Administrative staff here has had no success in finding relatives to take responsibility for the patient. The patient has refused to provide contact information for relatives, or otherwise cooperate with the staff. The only contact number he has provided, is for the famous boxer Lucianus Autonomus *, and it does not seem likely that this is a legitimate contact. Unless a responsible party comes forward, I anticipate a lengthy analysis period.

Date: 04/30/2003

Dr. Cobham and I had scheduled another interview with the patient, this time on the subject of his family. According to his own Web pages, the patient has several family issues, deserving of massive further investigation *.

Unfortunately, a responsible party stepped forth for the patient: one Ms. Virginia Gill, representing Lucianus Autonomus. When Ms. Gill was questioned, she stated that Mr. Autonomus supports the rehabilitation of the reality-challenged, especially among his fans.

I attempted to remind Ms. Gill of the dangers of interrupting therapy in mid-course. However, she was insistent. I then attempted to find justification for retaining the patient until he consented to contact his next of kin, who could best help him resolve his family issues. Unfortunately, my supervisor chose to interpret our facility's contact policy loosely, so as to interrupt our course of treatment.

The patient was therefore remanded into Ms. Gill's care. Even if he should somehow transition into another competent treatment facility, I fear for his future.


Patient has numerous published Web pages on record, stored at a very minor Web services provider named "". Most of the patient's Web pages consist of fantasy stories, into which he has inserted himself as the main character. This is a sign of "Mary Sue Syndrome", a clinical condition in which the subject not only imagines himself or herself as having a fantastic life, the subject becomes the focus of all attention from the other characters.

The list of the patient's publications is too prolific to include in its entirety, but the most relevant ones are referred here.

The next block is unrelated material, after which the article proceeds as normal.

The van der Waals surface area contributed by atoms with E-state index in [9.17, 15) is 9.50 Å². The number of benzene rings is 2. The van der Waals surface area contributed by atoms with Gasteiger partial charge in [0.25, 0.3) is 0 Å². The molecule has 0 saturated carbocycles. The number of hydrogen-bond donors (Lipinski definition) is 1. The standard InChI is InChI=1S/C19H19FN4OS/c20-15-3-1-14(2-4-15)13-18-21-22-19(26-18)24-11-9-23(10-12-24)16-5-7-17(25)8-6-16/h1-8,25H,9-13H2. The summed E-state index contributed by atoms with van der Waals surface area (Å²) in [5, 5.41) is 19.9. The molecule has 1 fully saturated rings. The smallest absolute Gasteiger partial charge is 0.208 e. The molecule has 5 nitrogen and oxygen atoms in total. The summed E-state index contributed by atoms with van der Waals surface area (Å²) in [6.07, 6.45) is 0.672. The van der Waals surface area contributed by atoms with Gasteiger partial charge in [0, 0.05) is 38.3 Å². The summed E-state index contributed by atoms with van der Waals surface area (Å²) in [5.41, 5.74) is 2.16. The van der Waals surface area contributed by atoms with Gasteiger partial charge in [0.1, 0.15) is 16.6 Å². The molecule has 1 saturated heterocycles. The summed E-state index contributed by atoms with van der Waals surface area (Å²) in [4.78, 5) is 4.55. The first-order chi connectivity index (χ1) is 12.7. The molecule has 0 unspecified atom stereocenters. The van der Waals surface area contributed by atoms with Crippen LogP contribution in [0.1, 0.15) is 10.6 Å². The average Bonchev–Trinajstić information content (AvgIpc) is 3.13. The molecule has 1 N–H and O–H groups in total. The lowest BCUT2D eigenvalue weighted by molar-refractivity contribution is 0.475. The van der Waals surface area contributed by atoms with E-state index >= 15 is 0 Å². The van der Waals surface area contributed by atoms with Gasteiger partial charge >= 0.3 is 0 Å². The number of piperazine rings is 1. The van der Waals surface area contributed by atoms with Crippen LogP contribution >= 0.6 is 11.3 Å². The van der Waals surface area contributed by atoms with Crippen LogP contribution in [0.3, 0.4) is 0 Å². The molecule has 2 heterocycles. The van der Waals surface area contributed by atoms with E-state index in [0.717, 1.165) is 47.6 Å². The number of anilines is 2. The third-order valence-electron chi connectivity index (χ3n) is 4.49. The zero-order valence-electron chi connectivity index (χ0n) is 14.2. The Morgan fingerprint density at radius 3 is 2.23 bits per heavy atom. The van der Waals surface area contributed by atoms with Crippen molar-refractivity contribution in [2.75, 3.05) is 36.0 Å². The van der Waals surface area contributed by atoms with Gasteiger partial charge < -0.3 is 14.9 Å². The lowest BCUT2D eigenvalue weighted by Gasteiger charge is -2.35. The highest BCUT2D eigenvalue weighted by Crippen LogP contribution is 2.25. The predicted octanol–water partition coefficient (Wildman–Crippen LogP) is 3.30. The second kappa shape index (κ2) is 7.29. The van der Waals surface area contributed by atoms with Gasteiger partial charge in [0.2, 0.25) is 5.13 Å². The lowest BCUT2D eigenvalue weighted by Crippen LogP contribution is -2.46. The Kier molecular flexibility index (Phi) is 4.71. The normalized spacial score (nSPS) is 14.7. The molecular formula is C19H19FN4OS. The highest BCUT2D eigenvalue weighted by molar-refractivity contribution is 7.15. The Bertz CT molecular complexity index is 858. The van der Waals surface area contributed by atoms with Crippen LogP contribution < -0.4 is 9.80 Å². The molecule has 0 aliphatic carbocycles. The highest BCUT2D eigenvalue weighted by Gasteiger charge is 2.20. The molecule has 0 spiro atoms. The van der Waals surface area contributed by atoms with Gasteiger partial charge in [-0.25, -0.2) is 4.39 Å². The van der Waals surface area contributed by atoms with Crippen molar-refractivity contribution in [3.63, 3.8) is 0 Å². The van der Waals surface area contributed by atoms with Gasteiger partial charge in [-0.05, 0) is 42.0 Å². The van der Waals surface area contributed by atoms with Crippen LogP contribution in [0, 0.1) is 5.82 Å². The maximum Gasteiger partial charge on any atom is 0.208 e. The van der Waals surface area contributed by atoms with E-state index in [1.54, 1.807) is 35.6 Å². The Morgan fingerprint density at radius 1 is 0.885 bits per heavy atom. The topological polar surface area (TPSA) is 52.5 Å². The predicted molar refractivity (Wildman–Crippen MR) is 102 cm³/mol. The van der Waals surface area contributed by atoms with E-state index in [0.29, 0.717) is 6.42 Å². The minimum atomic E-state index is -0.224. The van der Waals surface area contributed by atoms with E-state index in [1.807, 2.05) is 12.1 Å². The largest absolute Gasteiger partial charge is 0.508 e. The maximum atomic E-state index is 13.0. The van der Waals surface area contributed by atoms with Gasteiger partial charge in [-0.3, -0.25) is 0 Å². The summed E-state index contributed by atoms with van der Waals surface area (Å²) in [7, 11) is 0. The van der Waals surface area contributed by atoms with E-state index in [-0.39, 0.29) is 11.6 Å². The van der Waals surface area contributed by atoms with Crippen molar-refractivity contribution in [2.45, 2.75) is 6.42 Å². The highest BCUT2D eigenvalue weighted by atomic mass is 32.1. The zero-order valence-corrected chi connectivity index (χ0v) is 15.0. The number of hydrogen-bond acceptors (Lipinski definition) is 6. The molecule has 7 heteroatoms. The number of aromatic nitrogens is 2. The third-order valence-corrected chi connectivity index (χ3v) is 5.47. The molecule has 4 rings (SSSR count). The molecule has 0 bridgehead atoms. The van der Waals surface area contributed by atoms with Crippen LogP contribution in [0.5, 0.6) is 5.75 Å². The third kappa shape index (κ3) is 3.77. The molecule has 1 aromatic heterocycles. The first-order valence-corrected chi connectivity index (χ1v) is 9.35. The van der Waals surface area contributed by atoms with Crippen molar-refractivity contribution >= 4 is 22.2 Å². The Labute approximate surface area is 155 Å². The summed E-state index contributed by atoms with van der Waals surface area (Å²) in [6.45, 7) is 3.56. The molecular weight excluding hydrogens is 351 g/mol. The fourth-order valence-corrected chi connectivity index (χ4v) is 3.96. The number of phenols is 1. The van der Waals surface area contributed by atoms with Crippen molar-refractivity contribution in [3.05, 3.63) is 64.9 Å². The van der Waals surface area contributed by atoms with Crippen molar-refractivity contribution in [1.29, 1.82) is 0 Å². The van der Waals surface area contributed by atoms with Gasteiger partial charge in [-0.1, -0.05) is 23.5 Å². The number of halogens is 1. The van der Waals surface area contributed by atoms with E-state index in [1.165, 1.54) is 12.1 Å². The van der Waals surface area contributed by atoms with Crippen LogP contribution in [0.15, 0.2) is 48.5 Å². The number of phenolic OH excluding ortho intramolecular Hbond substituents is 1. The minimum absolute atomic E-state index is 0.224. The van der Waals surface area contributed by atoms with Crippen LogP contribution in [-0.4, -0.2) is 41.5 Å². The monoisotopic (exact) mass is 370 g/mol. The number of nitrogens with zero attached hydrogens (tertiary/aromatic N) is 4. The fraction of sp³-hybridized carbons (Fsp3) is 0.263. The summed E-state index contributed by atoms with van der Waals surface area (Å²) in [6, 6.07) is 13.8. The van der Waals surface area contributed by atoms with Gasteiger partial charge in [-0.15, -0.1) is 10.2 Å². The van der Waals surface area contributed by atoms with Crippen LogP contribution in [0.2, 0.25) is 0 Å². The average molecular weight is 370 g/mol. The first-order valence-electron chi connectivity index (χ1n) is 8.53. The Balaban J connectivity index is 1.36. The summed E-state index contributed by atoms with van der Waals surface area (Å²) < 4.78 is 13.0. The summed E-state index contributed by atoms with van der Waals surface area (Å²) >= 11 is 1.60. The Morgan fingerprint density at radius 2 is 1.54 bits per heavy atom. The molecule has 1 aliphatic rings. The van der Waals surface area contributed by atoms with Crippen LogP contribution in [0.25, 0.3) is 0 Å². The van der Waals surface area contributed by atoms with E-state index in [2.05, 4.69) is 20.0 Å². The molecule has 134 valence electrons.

1. Patient keeps an ongoing diary of his fantasy life. Entries date back to 1988, with systematic entries beginning in 1999. There are abundant outrageous fantasy elements in this journal, such as the Norse god Odin doing the patient's laundry. However, the journal integrates with some elements of reality, such as the recent declaration of independence of the Canadian arctic district of Keewatin, and the patient's employment for Nevada Power & Light, which has been verified.
  2. One of the patient's earliest journal entries claims him to have been embroiled in a fantasy conflict among comic book villains, in which the Siege Perilous from Arthurian legend appears as a plot device more suitable for juvenile fiction.
  3. More recent journal entries illustrate the patient transitioning from depressive to manic phase. This entry documents how his mania resulted in last year's Silly Days Parades. In my opinion, these parades were a particularly deplorable attempt to trivialize an American memorial occasion.
  4. Patient describes his interactions with each of his relatives, in a manner highly interlaced with outrageous fantasy. For instance, the patient claims that males of his bloodline (including himself, his father and grandfather) are effectively immortal, but the females (particulary his mother) die normally and haunt him as ghosts. Space constraints prevent me from making appropriate comments here, except to say that the psychiatric issues in this citation alone deserve their own case study.
  5. Patient at the start of his systematic journalling is familiar with the exploits of "The Tape", a fictional hero, and has incorporated these exploits into his own twisted view of reality.
  6. Patient has participated in an electronic mailing list pertaining to the famous boxer Lucianus Autonomus.